@Troy I understand and appreciate the insight. I am interested in any knowledge you have to share in this process. I understand the science of critique especially one that is followed by solutions. It is always welcomed. Here is a sample of my writing.
Two Days after Bomani’s Funeral
Max Million’s top female killer, the Kenya Moore body double, was found dead in his Harlem stash house. She was strangled with her own pantyhose, naked, and face down with her ass up. Whoever had done it completely dominated her and wanted it to be known. And then for further insult, all the 200 bricks of cocaine were bust open, some of the coke was washing down the drain in the shower, some more soaking in toilet water, and one brick was soaking in Royal Lochnagar scotch—his favorite kind. Somebody was sending him a message: this is personal and not about money.
“Drive, drive,” Max Million yells at his driver as bullets bounce off the armor plated crème color Benz 600 he just purchased. The Benz maneuvers around the carnage of the lead Tahoe. He thinks he is buggin’ out, losing his mind, because he sees imps breakdancing on the Tahoe. He’s had too much absinthe, a liking he picked up while traveling through Europe a few years back.
The rear Tahoe occupants start shooting at their enemies dressed in all black with balaclavas on. The gun battle is getting Vietnam-level intense. Two occupants get out the truck with Mac 11’s firing—too bad for them—they are caught in a crossfire. Another team in all black is firing behind them.
One of Max Million’s gunners’ face explodes like a watermelon, his headless body turns as if it’s a puppet on a string, still squeezing the Mac 11. His bullets hit his partner at the same time a fusillade of bullets peppered them both. When the smoke clears, you can hardly tell they are human, but they certainly are Alpo as a stray dog feasts on their meat.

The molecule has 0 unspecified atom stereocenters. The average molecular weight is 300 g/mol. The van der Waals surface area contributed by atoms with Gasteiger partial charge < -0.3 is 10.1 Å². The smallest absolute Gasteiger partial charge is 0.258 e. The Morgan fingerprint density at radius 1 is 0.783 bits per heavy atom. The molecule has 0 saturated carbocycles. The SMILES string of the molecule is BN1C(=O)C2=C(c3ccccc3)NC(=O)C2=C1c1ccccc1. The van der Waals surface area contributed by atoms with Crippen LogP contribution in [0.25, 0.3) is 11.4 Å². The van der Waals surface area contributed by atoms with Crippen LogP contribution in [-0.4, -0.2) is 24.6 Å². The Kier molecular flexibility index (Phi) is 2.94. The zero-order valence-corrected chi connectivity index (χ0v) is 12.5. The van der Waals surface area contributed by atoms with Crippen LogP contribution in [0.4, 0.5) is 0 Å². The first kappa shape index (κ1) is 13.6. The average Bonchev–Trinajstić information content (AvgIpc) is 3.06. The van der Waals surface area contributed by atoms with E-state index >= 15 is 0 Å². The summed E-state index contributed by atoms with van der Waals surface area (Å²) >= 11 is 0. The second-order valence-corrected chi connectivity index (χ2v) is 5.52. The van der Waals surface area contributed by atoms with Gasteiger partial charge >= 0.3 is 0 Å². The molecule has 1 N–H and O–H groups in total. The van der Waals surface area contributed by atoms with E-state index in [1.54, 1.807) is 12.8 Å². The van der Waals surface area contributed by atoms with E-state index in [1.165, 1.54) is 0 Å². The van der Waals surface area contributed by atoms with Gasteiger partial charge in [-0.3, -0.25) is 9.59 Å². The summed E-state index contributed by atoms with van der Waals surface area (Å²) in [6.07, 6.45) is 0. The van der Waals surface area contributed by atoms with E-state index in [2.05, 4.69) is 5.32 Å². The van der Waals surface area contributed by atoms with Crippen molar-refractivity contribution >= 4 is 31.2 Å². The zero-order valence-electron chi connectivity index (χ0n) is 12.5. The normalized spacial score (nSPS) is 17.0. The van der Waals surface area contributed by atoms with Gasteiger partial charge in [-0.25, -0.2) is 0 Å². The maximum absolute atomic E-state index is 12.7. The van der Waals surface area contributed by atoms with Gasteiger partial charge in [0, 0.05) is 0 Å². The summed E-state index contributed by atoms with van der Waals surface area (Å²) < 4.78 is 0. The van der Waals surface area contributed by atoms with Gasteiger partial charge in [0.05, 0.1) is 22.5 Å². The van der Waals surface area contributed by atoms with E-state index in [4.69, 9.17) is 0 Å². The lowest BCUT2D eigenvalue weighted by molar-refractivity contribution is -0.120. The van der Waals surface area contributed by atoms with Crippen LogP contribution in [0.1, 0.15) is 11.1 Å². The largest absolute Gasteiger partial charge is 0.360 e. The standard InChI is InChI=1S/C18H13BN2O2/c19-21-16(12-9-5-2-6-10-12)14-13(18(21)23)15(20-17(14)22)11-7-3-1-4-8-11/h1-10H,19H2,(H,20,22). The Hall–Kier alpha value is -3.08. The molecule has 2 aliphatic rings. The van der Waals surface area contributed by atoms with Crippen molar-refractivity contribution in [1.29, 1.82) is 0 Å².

Max Million is long gone from the assassination attempt and headed north on I-85. He knows he has to get out the city for a while. “Black Fist…Damn!” He pounds on the Benz door in frustration. He wonders who is leading them since Bomani is dead. They brazenly attacked him on a Bushwick street - his enclave. They made him lose face, everything is respect in the streets.
Max Million shakes his head and acknowledges his cousin was a true strategist. But what happened to him in prison that redirected his gangsta. He falls asleep on that thought.
The times of yesteryears were good times. I was on top, getting money and down with a clique that was tied into the old Brooklyn gangsters; who were tied into Cosa Nostra. Shit was good then, I was a heavy mover of crack and dope. I had smokers that profited fifty g’s a spot, and I ate off four spots—that was the good times.
I remember this chick right here: Trina. It’s wild how money corrupts the most naïve. I liked the way her fat ass leaned on my whip. She made it look like a profile in the Don Diva. I had that spaceship concept going way back before these watered-down rappers; shit, they disrespecting real mic controllers. My magazine car was a black-on-black with gold trim Acura Legend—coupe of course, with the gold hammers. The stash boxes and other James Bond shit I had in it, was a personal nod to Boy George from the Bronx.